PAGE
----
13. The process of treating lumber comprising submerging lumber in superheated liquid charged with volatile solvent extractives of wood to melt, dissolve and remove a portion of soluble and insoluble constituents. removing the liquid from around the lumber, and thereafter drying the lumber.

14. The process of treating lumber comprising removing a portion of the soluble and insoluble constituents from the lumber, thereafter removing the lumber to a heated atmosphere and periodically spraying the lumber with water to prevent the lumber contracting on its surface and the closing of the pores of the lumber while drying.

15. The process of treating lumber comprising subjecting the lumber to vapors charged with volatile solvent extractives of the lumber being treated, periodically circulating a liquid charged with volatile solvent extractives and spraying said liquid on the lumber, reheating the vapors produced therefrom and re-introducing said vapors to the lumber to melt, dissolve and remove a portion of the soluble and insoluble constituents.

16. The process of treating lumber comprising subjecting the lumber to vapors charged with volatile solvent extractives to melt. dissolve and remove a portion of the soluble and insoluble constituents of the lumber, thereafter submerging the lumber in superheated liquid charged with volatile solvent extractives of wood to further melt, dissolve, and remove a portion of the solublev and insoluble constituents of the lumber, removing the liquid from around the lumber, transferring the lumber to a dry ing kiln having a dr ing temperature, and I I while drying, spraying the lumber with water to prevent the surface expanding and closing the pores.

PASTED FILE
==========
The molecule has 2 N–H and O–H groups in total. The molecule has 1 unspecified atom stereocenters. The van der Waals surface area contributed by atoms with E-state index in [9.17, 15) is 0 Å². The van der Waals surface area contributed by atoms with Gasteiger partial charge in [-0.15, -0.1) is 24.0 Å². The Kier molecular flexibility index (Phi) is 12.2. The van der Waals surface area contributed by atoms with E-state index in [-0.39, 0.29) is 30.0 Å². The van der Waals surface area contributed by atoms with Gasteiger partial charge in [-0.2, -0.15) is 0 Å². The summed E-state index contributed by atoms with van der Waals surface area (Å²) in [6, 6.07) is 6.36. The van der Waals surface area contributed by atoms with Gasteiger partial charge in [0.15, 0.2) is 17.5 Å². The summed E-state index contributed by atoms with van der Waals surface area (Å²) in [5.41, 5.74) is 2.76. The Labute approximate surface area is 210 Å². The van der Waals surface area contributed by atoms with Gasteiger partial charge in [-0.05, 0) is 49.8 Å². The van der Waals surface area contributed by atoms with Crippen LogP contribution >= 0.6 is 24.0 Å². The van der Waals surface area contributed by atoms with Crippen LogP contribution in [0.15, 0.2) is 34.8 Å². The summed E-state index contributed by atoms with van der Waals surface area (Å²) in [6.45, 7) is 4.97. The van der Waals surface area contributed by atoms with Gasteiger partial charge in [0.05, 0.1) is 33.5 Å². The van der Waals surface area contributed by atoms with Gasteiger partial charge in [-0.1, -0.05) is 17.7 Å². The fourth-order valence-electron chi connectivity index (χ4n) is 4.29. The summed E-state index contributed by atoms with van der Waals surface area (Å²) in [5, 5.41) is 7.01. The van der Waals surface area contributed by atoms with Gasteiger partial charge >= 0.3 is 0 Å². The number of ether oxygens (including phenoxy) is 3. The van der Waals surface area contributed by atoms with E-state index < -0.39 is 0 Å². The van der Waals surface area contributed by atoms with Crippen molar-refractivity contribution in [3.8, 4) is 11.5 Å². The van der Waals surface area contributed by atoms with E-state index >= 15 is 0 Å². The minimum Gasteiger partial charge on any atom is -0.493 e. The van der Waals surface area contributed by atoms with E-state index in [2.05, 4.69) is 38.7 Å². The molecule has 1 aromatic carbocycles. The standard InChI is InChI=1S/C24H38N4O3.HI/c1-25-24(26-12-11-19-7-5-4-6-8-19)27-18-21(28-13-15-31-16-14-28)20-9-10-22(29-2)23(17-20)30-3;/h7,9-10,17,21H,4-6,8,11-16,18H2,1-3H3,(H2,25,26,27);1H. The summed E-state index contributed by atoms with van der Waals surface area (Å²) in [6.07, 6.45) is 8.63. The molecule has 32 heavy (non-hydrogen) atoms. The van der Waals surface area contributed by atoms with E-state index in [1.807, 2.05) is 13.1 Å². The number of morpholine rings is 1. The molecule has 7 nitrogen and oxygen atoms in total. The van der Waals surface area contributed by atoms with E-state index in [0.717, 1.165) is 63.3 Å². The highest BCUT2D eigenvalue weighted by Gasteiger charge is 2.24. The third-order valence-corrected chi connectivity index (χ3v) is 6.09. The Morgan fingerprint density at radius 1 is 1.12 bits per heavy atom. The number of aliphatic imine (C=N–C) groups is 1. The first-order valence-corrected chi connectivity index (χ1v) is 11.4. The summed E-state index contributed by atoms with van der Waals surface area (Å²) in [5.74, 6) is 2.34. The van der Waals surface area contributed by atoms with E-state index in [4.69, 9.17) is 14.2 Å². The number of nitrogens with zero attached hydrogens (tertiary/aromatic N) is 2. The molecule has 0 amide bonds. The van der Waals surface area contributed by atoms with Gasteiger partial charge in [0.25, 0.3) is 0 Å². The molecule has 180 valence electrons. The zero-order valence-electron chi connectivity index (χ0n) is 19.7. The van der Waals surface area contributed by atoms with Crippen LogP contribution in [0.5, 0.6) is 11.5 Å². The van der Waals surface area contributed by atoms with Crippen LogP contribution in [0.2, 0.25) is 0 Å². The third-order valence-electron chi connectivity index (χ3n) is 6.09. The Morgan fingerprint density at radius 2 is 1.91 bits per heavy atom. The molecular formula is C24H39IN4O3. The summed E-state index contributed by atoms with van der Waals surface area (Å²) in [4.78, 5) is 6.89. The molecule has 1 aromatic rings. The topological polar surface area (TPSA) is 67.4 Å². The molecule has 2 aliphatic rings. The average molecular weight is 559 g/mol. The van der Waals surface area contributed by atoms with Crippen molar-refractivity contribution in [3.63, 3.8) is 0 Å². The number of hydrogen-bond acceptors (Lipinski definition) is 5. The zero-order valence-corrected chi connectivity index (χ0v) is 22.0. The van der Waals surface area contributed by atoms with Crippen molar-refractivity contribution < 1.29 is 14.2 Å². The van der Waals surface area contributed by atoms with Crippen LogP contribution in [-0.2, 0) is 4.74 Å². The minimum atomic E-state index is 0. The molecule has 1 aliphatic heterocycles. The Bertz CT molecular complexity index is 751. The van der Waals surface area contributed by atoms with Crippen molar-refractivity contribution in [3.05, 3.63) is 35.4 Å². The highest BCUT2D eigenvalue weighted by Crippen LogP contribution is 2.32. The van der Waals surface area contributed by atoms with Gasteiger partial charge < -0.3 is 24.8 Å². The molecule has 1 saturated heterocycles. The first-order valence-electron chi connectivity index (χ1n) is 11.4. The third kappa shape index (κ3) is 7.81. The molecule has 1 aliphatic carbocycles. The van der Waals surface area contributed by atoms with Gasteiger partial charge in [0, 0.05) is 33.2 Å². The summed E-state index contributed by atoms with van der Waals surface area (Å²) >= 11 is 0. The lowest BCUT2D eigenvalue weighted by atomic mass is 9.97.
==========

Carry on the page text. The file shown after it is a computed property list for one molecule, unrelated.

17 The process of treating lumber comprising submerging the lumber in heated liquid initially charged with volatile solvent extractives of wood to dissolve and remove a portion of the soluble and insoluble constituents, and vwhile submerged alternately increasing the pressure above atmospheric and decreasing the pressure below atmospheric, removing the liquid, and thereafter drying the lumber.

18. The process of treating lumber comprising subjecting the lumber to heated moist atmosphere charged with the volatile solvent extractives from the wood being treated, collecting the charged vapors and condensing same to be subsequently vaporized to act on the lumber, transferring the lumber to a container and submerging the lumber in superheated liquid initially charged with volatile solvent extractives from wood to melt, dissolve and remove a portion of the solubl and insoluble constituents, relieving the pressure from the container and collecting the. vapor from the liquid and condensing same for enriching the liquid in which lumber is to be treated, thereafter removing the liquid, and subsequently drying the lumber.

19. The process of treating lumber comprising subjecting the lumber to superheated vapor previously used to treat lumber and charged with the volatile solvent extractives of lumber together with a supply of heated air, thereafter submerging the lumber in superheated liquid charged with the volatile solvent extractive of lumber to cause a portion of the soluble and insoluble constituents, to move surfacewise, removing the liquid and subsequently drying the lum ber.